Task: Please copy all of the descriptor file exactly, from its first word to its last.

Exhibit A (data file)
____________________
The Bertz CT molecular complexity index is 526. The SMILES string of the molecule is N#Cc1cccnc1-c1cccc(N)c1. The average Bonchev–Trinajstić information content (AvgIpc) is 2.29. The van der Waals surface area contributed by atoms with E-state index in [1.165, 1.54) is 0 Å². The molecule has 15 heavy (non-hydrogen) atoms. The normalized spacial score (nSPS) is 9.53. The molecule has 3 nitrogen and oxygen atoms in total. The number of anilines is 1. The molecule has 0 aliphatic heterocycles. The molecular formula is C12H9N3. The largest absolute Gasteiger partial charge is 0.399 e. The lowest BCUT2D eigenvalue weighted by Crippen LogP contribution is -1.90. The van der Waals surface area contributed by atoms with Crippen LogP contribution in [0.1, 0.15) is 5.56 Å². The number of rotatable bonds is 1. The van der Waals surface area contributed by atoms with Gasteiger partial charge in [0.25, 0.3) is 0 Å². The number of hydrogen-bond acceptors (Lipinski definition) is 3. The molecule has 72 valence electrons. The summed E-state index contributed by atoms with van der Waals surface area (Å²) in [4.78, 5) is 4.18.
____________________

The Bertz CT molecular complexity index is 526. The SMILES string of the molecule is N#Cc1cccnc1-c1cccc(N)c1. The average Bonchev–Trinajstić information content (AvgIpc) is 2.29. The van der Waals surface area contributed by atoms with E-state index in [1.165, 1.54) is 0 Å². The molecule has 15 heavy (non-hydrogen) atoms. The normalized spacial score (nSPS) is 9.53. The molecule has 3 nitrogen and oxygen atoms in total. The number of anilines is 1. The molecule has 0 aliphatic heterocycles. The molecular formula is C12H9N3. The largest absolute Gasteiger partial charge is 0.399 e. The lowest BCUT2D eigenvalue weighted by Crippen LogP contribution is -1.90. The van der Waals surface area contributed by atoms with Crippen LogP contribution in [0.1, 0.15) is 5.56 Å². The number of rotatable bonds is 1. The van der Waals surface area contributed by atoms with Gasteiger partial charge in [0.25, 0.3) is 0 Å². The number of hydrogen-bond acceptors (Lipinski definition) is 3. The molecule has 72 valence electrons. The summed E-state index contributed by atoms with van der Waals surface area (Å²) in [4.78, 5) is 4.18.